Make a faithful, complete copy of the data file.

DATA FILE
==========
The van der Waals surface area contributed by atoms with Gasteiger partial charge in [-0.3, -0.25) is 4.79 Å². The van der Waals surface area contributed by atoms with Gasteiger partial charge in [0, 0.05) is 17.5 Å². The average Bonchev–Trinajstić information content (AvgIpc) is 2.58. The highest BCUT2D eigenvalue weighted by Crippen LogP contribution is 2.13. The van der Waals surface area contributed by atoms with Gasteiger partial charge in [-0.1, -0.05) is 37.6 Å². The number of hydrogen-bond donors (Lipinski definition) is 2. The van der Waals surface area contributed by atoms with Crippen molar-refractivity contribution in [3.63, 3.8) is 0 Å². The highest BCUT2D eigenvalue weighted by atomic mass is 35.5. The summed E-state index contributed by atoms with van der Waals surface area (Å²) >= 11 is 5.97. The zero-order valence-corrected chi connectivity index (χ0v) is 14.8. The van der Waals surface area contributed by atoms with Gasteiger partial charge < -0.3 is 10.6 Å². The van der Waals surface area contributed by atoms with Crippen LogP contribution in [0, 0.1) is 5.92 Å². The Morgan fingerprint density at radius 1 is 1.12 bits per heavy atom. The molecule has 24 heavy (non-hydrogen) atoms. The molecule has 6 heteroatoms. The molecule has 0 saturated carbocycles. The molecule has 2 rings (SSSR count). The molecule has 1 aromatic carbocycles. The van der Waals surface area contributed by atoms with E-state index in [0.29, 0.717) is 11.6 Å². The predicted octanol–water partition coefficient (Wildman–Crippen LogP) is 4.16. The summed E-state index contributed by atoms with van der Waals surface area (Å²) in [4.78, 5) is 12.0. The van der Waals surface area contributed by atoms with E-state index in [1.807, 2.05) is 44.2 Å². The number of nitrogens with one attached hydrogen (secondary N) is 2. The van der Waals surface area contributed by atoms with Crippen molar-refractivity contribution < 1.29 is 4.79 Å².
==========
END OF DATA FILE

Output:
The van der Waals surface area contributed by atoms with Gasteiger partial charge in [-0.3, -0.25) is 4.79 Å². The van der Waals surface area contributed by atoms with Gasteiger partial charge in [0, 0.05) is 17.5 Å². The average Bonchev–Trinajstić information content (AvgIpc) is 2.58. The highest BCUT2D eigenvalue weighted by Crippen LogP contribution is 2.13. The van der Waals surface area contributed by atoms with Gasteiger partial charge in [-0.1, -0.05) is 37.6 Å². The number of hydrogen-bond donors (Lipinski definition) is 2. The van der Waals surface area contributed by atoms with Crippen molar-refractivity contribution in [3.63, 3.8) is 0 Å². The highest BCUT2D eigenvalue weighted by atomic mass is 35.5. The summed E-state index contributed by atoms with van der Waals surface area (Å²) >= 11 is 5.97. The zero-order valence-corrected chi connectivity index (χ0v) is 14.8. The van der Waals surface area contributed by atoms with Gasteiger partial charge < -0.3 is 10.6 Å². The van der Waals surface area contributed by atoms with Crippen LogP contribution in [0, 0.1) is 5.92 Å². The Morgan fingerprint density at radius 1 is 1.12 bits per heavy atom. The molecule has 24 heavy (non-hydrogen) atoms. The molecule has 6 heteroatoms. The molecule has 0 saturated carbocycles. The molecule has 2 rings (SSSR count). The molecule has 1 aromatic carbocycles. The van der Waals surface area contributed by atoms with E-state index in [0.29, 0.717) is 11.6 Å². The predicted octanol–water partition coefficient (Wildman–Crippen LogP) is 4.16. The summed E-state index contributed by atoms with van der Waals surface area (Å²) in [4.78, 5) is 12.0. The van der Waals surface area contributed by atoms with E-state index in [1.807, 2.05) is 44.2 Å². The number of nitrogens with one attached hydrogen (secondary N) is 2. The van der Waals surface area contributed by atoms with Crippen molar-refractivity contribution < 1.29 is 4.79 Å².